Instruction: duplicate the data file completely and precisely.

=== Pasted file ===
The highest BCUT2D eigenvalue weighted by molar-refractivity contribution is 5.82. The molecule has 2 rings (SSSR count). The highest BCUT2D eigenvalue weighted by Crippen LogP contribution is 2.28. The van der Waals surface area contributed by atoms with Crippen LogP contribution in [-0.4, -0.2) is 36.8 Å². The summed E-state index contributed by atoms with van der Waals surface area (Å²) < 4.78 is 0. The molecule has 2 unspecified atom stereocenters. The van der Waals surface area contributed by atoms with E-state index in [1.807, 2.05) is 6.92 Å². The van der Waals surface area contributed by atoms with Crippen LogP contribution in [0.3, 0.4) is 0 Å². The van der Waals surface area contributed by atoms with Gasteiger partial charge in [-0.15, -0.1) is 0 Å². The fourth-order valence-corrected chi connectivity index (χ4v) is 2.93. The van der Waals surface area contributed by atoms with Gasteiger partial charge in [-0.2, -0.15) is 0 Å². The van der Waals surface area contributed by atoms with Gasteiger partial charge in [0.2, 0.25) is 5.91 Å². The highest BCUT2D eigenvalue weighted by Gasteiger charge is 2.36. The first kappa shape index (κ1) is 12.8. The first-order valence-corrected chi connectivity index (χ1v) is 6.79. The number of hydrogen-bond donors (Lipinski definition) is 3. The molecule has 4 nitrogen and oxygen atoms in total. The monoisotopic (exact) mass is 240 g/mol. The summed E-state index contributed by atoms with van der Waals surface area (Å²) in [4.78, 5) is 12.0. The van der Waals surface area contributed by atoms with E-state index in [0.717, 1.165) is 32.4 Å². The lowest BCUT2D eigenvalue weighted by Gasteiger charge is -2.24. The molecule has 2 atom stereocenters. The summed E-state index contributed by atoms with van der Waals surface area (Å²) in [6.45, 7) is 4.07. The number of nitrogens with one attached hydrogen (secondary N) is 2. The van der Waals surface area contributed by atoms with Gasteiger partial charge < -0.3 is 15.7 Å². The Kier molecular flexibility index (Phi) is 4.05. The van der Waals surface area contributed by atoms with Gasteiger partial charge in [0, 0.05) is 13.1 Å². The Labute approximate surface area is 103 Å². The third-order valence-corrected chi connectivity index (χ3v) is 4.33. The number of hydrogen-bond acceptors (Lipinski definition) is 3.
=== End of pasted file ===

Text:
The highest BCUT2D eigenvalue weighted by molar-refractivity contribution is 5.82. The molecule has 2 rings (SSSR count). The highest BCUT2D eigenvalue weighted by Crippen LogP contribution is 2.28. The van der Waals surface area contributed by atoms with Crippen LogP contribution in [-0.4, -0.2) is 36.8 Å². The summed E-state index contributed by atoms with van der Waals surface area (Å²) < 4.78 is 0. The molecule has 2 unspecified atom stereocenters. The van der Waals surface area contributed by atoms with E-state index in [1.807, 2.05) is 6.92 Å². The van der Waals surface area contributed by atoms with Crippen LogP contribution in [0.3, 0.4) is 0 Å². The van der Waals surface area contributed by atoms with Gasteiger partial charge in [-0.15, -0.1) is 0 Å². The fourth-order valence-corrected chi connectivity index (χ4v) is 2.93. The van der Waals surface area contributed by atoms with Gasteiger partial charge in [-0.2, -0.15) is 0 Å². The van der Waals surface area contributed by atoms with Gasteiger partial charge in [0.2, 0.25) is 5.91 Å². The highest BCUT2D eigenvalue weighted by Gasteiger charge is 2.36. The first kappa shape index (κ1) is 12.8. The first-order valence-corrected chi connectivity index (χ1v) is 6.79. The number of hydrogen-bond donors (Lipinski definition) is 3. The molecule has 4 nitrogen and oxygen atoms in total. The monoisotopic (exact) mass is 240 g/mol. The summed E-state index contributed by atoms with van der Waals surface area (Å²) in [4.78, 5) is 12.0. The van der Waals surface area contributed by atoms with E-state index in [0.717, 1.165) is 32.4 Å². The lowest BCUT2D eigenvalue weighted by Gasteiger charge is -2.24. The molecule has 2 atom stereocenters. The summed E-state index contributed by atoms with van der Waals surface area (Å²) in [6.45, 7) is 4.07. The number of nitrogens with one attached hydrogen (secondary N) is 2. The van der Waals surface area contributed by atoms with Gasteiger partial charge < -0.3 is 15.7 Å². The Kier molecular flexibility index (Phi) is 4.05. The van der Waals surface area contributed by atoms with Gasteiger partial charge in [0, 0.05) is 13.1 Å². The Labute approximate surface area is 103 Å². The third-order valence-corrected chi connectivity index (χ3v) is 4.33. The number of hydrogen-bond acceptors (Lipinski definition) is 3.